In fact, Kate Roin ’06 can do much more than explain these aspects of karate. Having studied the sport for 11 years, Roin is the reigning national champion in both divisions of karate. This past July, Roin took first place in the 18-year-old age division in both the Kumite and Kata divisions at the U.S. Nationals in Salt Lake City, Utah.
While Kumite is a two minute match between opponents, Roin describes Kata as a set routine similar to ice skating or gymnastics. Roin’s finish in Salt Lake City was strong enough to land her a spot on the Adult National Team and, consequently, a trip to St. Petersberg, Russia in June 2003 to compete in the World Championships.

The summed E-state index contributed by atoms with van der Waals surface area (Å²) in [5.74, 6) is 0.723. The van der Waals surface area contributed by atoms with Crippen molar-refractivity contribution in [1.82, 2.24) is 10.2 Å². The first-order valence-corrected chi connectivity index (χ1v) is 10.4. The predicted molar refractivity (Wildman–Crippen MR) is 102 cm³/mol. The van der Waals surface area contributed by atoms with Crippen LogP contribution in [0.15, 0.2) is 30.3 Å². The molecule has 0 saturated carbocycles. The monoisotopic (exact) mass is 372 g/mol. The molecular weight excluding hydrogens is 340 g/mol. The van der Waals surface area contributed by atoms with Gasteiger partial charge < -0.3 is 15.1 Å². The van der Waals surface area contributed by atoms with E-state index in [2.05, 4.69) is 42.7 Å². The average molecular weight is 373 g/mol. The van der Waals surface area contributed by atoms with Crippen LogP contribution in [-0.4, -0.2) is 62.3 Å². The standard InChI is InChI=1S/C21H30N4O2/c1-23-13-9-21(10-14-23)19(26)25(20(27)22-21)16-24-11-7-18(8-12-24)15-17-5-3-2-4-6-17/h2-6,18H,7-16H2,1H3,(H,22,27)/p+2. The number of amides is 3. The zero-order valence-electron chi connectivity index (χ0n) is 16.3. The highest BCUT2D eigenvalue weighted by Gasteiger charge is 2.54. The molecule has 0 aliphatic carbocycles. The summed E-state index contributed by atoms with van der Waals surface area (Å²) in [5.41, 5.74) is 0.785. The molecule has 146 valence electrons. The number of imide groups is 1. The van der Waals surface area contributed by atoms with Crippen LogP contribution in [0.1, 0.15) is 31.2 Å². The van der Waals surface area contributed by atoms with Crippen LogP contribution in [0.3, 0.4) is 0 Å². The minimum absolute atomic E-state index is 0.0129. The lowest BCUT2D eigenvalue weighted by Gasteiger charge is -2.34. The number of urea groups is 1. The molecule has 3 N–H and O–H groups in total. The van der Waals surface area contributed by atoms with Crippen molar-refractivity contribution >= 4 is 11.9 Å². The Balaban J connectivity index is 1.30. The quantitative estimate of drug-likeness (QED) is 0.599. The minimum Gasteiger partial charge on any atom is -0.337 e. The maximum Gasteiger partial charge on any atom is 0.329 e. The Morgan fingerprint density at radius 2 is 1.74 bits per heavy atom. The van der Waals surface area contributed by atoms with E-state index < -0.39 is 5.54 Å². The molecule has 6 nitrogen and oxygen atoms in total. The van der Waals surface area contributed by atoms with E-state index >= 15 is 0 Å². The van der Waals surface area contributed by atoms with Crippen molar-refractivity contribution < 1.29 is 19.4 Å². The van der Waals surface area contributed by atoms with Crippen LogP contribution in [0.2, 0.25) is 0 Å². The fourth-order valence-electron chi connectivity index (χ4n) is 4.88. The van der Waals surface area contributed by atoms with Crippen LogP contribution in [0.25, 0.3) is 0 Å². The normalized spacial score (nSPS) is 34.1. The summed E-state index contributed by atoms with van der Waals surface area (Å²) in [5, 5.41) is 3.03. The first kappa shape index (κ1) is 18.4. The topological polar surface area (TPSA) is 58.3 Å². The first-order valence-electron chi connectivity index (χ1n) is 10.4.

Despite a number of honors and awards and traveling to various places such as Hungary, Japan and Spain to compete, Roin has found moments outside competition as lasting as the ones on the mat. When asked about her greatest moment in karate, she didn’t name any of her individual national titles but instead spoke of a time when she witnessed the smiles of children from Kosovo. Roin was competing in Hungary in 1999 when the war between Kosovo and Yugoslavia was ending.
“The kids from Kosovo wanted to take pictures with us. They kept cheering for us,” she said. This behavior touched Roin because she said that she has found many countries which harbor anti-American sentiments. “The Kosovo children just wanted to be with us; it was very different,” she said.
Roin loves the individual side of her sport. “If you mess up you know it is your fault. I love the mental aspect of it,” she said. “It gives you focus and discipline that you cannot find in other places.”